When Mini Games Get Big

I play Sonic Adventure 2 for the tamogatchi-esque Chao raising. I play Final Fantasy for Triple Triad and for Blitzball. I play Rogue Galaxy for Insectron.

If I were to type the words “mini-game” (hey, I did it!), your reaction would be confusion mixed with hostility. The modern mini-game is Kratos, God of War, fresh from plunging his swords into various mythological beings, taking some time off with the ladies to test a different sword. It’s “Press X to kill Y!” It’s repeating the same illogical lock picking attempt in Oblivion over and over, like there’s only one lock design in the entirety of Tamriel. At best, it’s that neat little arcade machine in Starcraft 2 where Jim Raynor relaxes by playing The Lost Vikings made into a shmup. At best, modern mini-games are ignorable; at worst, they are forgettable.

That’s not the mini-game I’m talking about. I’m talking about the holistic, all-consuming one, the kind of mini-game that’s better than the actual game.

For those of you who’ve never had the pleasure, Sonic Adventure 2 is where Sonic started going off the rails (assuming, of course, you discount Sonic 3-D Blast as an aberration along the lines of Mario is Missing). It’s a fun little game sometimes, but it continued the trend from its prequel of Sonic games hiding the fun inside mountains of truly dreadful levels. About half the levels in Sonic Adventure 2 are enjoyable—the rest are either poorly constructed tedium or infuriating due to the game’s shoddy camera, platforming, and everything in between.

The saving grace, though, is the Chao Garden. It’s a pretty simple idea, actually: you have a couple pet animals that you can raise from childhood to adulthood and death. You feed them either animals or steroids that you find in levels you’ve completed, and they grow both in skill and appearance. Feed a Chao a penguin and it’ll learn to swim; it might also get a pair of flippers, and start acting like one. Once you’ve fed your Chao enough penguins and steroids, you can race him against other Chaos in a swimming competition.

This sounds moronic, but it’s addictive. It’s a very simple RPG mechanic that makes you continue playing Sonic Adventure 2. The Chao game is just “RPG elements”, except instead of making Sonic jump further, you’re making your pet gorilleetah faster and stronger than other Chaos. Rather than being just a mini-game, it’s a synergistic second game that climbs on the back of the mediocre main game and makes it compelling. You play levels with the Chao Garden in mind. You raise your Chaos thinking about what items you’re going to try to get in the next level. It’s insidious.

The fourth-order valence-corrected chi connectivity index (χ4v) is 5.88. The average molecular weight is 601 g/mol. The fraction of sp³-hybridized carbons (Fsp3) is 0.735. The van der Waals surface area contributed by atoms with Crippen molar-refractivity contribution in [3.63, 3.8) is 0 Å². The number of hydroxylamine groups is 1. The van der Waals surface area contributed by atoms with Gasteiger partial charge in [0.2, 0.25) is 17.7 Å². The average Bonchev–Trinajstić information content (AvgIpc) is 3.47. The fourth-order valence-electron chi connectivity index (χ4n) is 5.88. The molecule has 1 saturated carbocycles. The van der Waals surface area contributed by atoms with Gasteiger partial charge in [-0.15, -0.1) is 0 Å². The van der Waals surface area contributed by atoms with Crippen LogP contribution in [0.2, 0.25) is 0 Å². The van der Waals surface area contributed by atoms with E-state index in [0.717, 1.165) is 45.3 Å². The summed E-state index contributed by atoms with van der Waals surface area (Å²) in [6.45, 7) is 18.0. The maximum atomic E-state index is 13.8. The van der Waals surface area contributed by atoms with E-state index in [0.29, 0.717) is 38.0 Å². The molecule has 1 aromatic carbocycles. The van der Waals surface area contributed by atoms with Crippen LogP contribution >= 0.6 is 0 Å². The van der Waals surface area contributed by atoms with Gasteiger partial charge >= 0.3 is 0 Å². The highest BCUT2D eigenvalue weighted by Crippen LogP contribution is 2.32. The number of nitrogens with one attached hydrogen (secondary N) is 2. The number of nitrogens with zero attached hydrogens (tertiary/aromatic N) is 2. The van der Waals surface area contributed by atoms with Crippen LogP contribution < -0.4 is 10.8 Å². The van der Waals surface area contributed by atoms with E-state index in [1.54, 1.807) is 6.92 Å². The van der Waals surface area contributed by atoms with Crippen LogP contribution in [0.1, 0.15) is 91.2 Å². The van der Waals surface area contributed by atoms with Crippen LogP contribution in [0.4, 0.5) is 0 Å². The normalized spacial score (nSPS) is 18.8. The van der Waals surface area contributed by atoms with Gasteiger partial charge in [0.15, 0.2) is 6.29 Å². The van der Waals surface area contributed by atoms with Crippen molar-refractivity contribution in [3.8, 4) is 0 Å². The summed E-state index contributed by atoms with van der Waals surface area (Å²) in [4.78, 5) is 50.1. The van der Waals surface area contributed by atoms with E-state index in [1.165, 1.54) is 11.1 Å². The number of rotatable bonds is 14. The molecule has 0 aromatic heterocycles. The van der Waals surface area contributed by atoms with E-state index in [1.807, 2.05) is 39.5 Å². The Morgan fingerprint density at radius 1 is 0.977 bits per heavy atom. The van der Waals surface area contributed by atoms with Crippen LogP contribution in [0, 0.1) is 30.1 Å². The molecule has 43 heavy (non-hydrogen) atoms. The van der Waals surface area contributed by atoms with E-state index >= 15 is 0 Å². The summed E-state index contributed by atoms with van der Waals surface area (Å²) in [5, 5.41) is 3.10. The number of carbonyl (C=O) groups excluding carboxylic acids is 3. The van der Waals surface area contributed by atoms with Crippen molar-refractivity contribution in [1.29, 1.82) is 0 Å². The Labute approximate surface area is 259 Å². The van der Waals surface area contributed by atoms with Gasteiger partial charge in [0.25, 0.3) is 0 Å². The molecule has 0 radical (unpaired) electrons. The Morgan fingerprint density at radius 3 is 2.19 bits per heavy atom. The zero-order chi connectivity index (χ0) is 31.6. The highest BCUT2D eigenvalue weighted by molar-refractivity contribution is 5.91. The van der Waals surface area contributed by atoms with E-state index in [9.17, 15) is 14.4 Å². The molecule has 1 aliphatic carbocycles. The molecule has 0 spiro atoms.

The two games separately wouldn’t be fascinating—they’d just be tamogatchi and mediocre platformer. Together, they’re as good as chocolate and peanut butter.

Conceptually, bringing together two games into one is a very Japanese concept. Kingdom Hearts had it with the Gummi Ship. Final Fantasy‘s since VII have obsessed over including new and fabulous mini-game mechanics: card games, sports, chocobo raising, archeology. A Level-5 game isn’t a Level-5 game without a half-dozen different games. And yet the closest we’ve come in the West was that abysmal mining mini-game in Mass Effect 2, which was necessary to complete the game but tedium incarnate.

Why is this? It boils down to competing philosophy. Japanese design is like watching a rich person at a supermarket: they keep throwing food after food in, and you stand there wondering how they’re going to eat all of it. Nothing gets deleted; it’s why it was such a big thing when Final Fantasy XIII’s developers said that they cut a lot of areas from the game. “These areas were made,” an imagined competitor says, “why not use them? Add more hours to the experience!” The Western philosophy, on the other hand, is to cut. It’s more focused. All-encompassing side quests aren’t necessary when the main mechanic is so interesting. Even massive games like The Elder Scrolls games have you doing the same thing over and over without long-term mini-games, because they have faith their central mechanic is compelling. When they don’t, they tack on multiplayer modes, like with Bioshock 2, modes no one will really play a whole lot but which will probably keep the game out of stores for a month or two. It’s a lazier philosophy, and one which doesn’t add everything to the main mode of the game.

The thought with games like Sonic Adventure 2 is that if the player hates raising Chaos, well, she still has the main game. If he hates the main game, the Chaos could help keep him playing. Could Bioshock 2 have been better with a mini game where you raised little sisters in a school and then set them at each other in an academic fight club? Probably not, but it would keep the player playing longer. And the longer the player plays, the less likely they are to sell the game back to the shop and propagate the used game industry. While Western developers combat used game sales with multiplayer, the Japanese use silly little mini-games like Chaos that people have built huge databases around.


  1. B.M.

    I. Loved. Chao’s. You can’t tell me that there was a point to that game other than the chao garden. Well, you could, but I wouldn’t believe you.

    • Tom Auxier

      Chaos are the best. They are also chaos when pluralized.

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